Here’s what you can find in Issue 13 of Gaycation Magazine, the Southwest issue:
The Heart of the West: Ft. Worth
by David Perry
Say what you will, but line dancing is a very adaptable art form. The sequin-spangled saddle in place of a disco ball took a little getting used to, but the crowd at Billy Bob’s Texas did not miss a beat when the Kenny Chesney ended and the Kylie Minoque picked up. Things just a little more hip-grindy.
The world’s largest honky-tonk — a country music dance hall — Billy Bob’s is one of the undisputed must-dos along the rhinestone-studded roads of Ft. Worth. Outsiders may think of Ft. Worth as nostalgia-obsessed also-ran to Dallas. And they’d be right.
Tempe, AZ: The Little Big City
by Aaron Drake
With the heart of a small town and the soul of a big city, many gay and lesbian travelers find their way to sunny Tempe, Arizona, and are surprised by this little big city. When visiting Tempe you can expect to find all you’ll need to have a blast— shopping, delicious restaurants, sporting events, a thriving arts community, live music scene, and even lodgings with a personality all its own, set in the scenic desert landscape.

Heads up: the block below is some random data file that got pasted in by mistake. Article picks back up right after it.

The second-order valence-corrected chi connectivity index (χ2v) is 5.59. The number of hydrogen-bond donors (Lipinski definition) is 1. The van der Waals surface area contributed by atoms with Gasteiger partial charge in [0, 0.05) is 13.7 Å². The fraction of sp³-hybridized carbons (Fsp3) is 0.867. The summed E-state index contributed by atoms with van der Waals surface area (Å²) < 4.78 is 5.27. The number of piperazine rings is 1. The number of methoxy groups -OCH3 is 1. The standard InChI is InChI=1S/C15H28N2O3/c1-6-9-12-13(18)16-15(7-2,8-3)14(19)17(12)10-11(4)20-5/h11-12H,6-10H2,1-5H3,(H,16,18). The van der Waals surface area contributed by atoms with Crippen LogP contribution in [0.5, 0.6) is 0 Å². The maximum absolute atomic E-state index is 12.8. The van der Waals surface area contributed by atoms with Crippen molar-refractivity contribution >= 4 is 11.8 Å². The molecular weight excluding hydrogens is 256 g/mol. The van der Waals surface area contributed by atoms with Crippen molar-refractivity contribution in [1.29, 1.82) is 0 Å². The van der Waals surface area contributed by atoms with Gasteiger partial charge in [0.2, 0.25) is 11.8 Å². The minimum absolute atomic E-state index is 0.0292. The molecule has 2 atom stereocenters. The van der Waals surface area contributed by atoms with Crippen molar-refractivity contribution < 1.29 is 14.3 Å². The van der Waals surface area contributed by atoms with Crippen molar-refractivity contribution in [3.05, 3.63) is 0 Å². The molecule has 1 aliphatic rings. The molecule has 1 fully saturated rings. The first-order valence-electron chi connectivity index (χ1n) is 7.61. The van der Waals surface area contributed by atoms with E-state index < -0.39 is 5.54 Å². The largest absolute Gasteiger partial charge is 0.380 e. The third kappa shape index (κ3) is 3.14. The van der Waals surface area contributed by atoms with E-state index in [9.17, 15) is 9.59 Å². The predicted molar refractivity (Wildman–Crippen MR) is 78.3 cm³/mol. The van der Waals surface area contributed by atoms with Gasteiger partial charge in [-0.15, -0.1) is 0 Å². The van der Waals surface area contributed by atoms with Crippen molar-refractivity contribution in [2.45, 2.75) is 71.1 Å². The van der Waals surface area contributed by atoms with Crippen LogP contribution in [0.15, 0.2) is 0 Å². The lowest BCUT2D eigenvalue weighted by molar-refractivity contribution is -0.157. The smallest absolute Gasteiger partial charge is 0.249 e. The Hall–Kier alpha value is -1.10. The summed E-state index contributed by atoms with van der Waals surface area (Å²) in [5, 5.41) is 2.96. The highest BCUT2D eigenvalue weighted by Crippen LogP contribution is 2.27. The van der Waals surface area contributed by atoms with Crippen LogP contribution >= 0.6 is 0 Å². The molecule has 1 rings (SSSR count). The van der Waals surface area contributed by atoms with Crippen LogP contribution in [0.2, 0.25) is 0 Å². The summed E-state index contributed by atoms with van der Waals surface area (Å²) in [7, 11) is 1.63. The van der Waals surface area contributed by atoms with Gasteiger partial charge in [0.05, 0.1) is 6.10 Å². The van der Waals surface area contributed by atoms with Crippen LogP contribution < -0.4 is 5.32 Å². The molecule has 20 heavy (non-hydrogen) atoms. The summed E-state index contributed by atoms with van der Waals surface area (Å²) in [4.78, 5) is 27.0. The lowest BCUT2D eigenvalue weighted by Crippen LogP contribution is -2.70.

Visitors will notice right away that Tempe is an LGBT-friendly town. It’s home to the first university to recognize the gay fraternity Sigma Phi Beta and lesbian sorority Gamma Rho Lambda. Tempe also boasts having one of the first openly gay mayors, Neil Guiliano, who served for four terms. The city still enjoys a progressive mayor who continues to work for the community, Mark Mitchell, who recently helped implement a citywide LGBT nondiscrimination policy. I could easily feel the welcoming vibe just walking down the street…
Oklahoma is OK…for LGBT Travelers
by Stevie St. John
Some travelers know Oklahoma as a “flyover” or a drive-through state—part of the country’s vast middle, to be avoided in the air or sped through via the interstate.
And LGBT travelers in particular might be wary of spending their time and dollars in the OK state, which isn’t known for LGBT-friendliness. In 2004, fact, Oklahomans voted to adopt an anti-marriage equality measure that amended the state’s constitution. And in 2014, a restaurateur from Enid, Okla., made headlines for saying he didn’t “want gays around.”
To finish reading these and many other fantastic features and articles: